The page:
What to look for on a label: BHA, butylated hydroxyanisole, BHT, butylated hydroxytoluene.



Parabens are a widely used preservative in lotions, shampoo, conditioner, mascara, lip stick, hair treatments and more. 

Parabens have been at the center of the clean beauty discussion for years. Large beauty brands and chemical advocates will argue that the amounts used in cosmetics are too small to cause harm. But throughout the years, as science has advanced, bans and restrictions have tightened around the use or parabens. Parabens are estrogenic and several studies now suggest that parabens can harm fertility and reproductive organs, affect birth outcomes and increase risk of hormonal cancers.

What to look for on a label: anything that ends in “paraben” - methylparaben, ethylparaben, propylparaben, butylparaben.



Benzophenones act as penetration enhancers and facilitate the absorption of other ingredients into the body. They also help protect products from degrading under UV light. They’re found in nail polish, lotions, perfumes, hair spray, sunscreens, exfoliants and more. 

Benzophenones are persistent and bioaccumulative meaning that they build up in our bodies. Different benzophenones have different endocrine effects. Some show estrogenic activity and some show androgenic activity. Regardless, they are endocrine disrupting. 

What to look for on a label: Benzophenone-2, -3, -4, Oxybenzone, BP# (for example BP2).



Commonly found in shaving cream, makeup wipes, hair dyes, lotions, face masks, serums and more.

Phenols are used as a slimicide (gross word, we know), used to kill bacteria and fungi characteristic of aqueous slimes. It’s also used as a skin exfoliant. Some phenols are known to have an estrogenic effect on the body. 

What to look for on a label: anything ending in -phenol.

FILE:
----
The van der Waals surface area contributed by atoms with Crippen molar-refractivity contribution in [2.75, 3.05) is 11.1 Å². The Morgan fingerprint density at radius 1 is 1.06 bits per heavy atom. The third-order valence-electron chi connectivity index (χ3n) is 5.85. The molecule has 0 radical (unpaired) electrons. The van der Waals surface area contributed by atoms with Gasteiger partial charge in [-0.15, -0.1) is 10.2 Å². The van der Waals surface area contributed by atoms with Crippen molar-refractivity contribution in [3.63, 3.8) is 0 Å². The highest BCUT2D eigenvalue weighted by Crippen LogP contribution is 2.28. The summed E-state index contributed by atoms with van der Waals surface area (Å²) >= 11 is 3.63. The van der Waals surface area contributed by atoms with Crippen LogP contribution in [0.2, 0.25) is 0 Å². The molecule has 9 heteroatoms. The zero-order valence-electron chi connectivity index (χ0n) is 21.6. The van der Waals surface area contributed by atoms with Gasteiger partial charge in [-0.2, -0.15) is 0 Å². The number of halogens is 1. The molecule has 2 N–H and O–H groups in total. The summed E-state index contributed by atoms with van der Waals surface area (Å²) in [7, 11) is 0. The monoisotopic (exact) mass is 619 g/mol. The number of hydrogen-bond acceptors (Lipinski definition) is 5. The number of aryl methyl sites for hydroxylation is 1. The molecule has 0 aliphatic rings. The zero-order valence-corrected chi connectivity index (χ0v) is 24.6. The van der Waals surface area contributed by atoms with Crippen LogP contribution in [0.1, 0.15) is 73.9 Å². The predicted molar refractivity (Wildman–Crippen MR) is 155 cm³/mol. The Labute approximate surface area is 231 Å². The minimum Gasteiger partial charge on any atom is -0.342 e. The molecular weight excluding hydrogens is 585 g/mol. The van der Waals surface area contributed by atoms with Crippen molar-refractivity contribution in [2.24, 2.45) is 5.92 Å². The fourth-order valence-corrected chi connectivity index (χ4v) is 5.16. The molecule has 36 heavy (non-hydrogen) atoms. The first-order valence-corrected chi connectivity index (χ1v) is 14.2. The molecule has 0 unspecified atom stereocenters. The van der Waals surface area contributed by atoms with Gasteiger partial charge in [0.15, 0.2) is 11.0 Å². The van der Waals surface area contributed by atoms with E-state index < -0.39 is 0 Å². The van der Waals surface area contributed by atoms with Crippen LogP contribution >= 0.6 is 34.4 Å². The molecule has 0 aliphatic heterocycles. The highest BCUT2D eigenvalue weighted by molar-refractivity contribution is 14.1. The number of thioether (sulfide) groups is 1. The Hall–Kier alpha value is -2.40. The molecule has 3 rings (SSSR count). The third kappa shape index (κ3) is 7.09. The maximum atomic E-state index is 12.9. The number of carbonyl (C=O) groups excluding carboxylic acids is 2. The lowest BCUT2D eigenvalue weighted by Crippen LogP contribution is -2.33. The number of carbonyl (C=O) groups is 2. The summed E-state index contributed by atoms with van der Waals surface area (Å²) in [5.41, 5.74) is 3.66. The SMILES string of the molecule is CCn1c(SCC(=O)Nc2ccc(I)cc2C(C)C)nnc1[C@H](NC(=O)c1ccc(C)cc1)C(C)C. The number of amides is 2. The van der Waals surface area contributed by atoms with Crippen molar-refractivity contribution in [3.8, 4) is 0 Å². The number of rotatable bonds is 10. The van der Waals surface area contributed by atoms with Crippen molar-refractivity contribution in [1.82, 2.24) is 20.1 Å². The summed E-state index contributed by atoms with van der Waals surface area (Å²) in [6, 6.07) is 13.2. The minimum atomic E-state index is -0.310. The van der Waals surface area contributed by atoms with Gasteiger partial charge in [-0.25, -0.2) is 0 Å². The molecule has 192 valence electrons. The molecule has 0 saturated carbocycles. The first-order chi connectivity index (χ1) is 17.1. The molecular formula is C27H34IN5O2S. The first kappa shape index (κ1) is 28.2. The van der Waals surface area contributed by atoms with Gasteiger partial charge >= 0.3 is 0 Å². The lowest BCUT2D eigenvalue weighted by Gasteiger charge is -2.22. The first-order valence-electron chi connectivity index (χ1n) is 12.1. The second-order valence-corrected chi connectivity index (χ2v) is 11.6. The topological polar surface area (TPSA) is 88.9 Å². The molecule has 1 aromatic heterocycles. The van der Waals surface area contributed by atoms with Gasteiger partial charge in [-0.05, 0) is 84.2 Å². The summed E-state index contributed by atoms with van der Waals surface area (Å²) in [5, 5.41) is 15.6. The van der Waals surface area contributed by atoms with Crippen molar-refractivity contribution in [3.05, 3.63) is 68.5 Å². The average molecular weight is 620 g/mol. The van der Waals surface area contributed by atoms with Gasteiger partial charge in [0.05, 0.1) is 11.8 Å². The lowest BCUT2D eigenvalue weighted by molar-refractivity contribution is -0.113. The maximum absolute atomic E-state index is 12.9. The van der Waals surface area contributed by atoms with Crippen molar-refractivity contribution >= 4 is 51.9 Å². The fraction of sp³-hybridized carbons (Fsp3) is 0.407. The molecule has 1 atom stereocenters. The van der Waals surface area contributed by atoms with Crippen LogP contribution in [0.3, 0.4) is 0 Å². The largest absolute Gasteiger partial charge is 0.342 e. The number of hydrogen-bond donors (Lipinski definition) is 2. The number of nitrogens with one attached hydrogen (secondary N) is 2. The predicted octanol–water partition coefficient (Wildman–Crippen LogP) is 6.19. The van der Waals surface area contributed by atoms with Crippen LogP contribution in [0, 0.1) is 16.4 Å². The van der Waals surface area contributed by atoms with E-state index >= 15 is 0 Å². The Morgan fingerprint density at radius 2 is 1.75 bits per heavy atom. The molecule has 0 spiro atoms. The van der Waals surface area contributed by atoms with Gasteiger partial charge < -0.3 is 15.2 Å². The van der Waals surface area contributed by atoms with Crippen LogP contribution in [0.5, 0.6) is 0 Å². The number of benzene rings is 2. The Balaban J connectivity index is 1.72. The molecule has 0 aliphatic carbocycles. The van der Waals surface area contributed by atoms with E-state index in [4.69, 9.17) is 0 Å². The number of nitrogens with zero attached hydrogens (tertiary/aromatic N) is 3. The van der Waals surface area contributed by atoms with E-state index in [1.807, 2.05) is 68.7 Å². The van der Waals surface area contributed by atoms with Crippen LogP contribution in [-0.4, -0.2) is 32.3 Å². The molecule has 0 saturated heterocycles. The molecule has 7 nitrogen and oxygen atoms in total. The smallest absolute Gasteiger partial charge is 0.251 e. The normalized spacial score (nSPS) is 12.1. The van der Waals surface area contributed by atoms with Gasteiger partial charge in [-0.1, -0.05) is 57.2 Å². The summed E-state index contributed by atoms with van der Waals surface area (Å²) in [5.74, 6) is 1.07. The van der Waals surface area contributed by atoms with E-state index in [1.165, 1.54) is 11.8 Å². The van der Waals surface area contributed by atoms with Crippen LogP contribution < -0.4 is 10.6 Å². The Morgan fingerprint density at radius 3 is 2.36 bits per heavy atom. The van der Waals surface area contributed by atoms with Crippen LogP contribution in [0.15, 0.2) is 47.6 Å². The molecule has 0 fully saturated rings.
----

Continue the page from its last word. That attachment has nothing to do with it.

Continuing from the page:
Benzyl Salicylate 

Commonly added to products as a fragrance ingredient. Benzyl salicylate was recently added as a Group A - High priority substance being evaluated by the European Scientific Committee on Consumer Safety (SCCS) for its potential endocrine disrupting effects.

What to look for on a label: Benzyl Salicylate. 


Lavender Oil and Tee Tree oil

Natural ingredients can have hormone disrupting effects as well. Both lavender and tea tree oil are phytoestrogens that hinder testosterone. The debate around lavender and tea tree oil is ongoing. Something important to consider when deciding whether to use products with lavender and tea tree oil is that these ingredients, since they are natural, are completely unregulated. 

What to look for on a label: Lavender Oil, Lavandula angustifolia, Lavender latifolia, Tea Tree Oil, Melaleuca Oil, Melaleuca alternifolia. 


The Cocktail Effect

Although the amounts of endocrine disruptors in each of our beauty products individually may seem negligible, together they create a cocktail effect. This is best described if we imagine for a second all the ways in which we come into contact with endocrine disruptors daily. Did you know that the average woman uses around 12 personal care products every day, exposing herself to about 168 different chemicals? She’s also likely to sit on a cushion containing flame retardant chemicals, eat out of a plastic container and wear water resistant clothing - all of which contain endocrine disruptors.

Women generally carry a larger body burden of endocrine disrupting chemicals than men do which is believed to be due to all the cosmetics we use. 

Simply saying NO to brands that use endocrine disrupting ingredients is a huge step in lowering your overall body burden of endocrine disruptors. Check out this article to learn how to purge risky endocrine disruptors from your beauty products. 

What you do every day matters. At Oliver, we’re proud to offer products that are completely free of endocrine disrupting ingredients. We’re creating a hormonally healthy future, join us!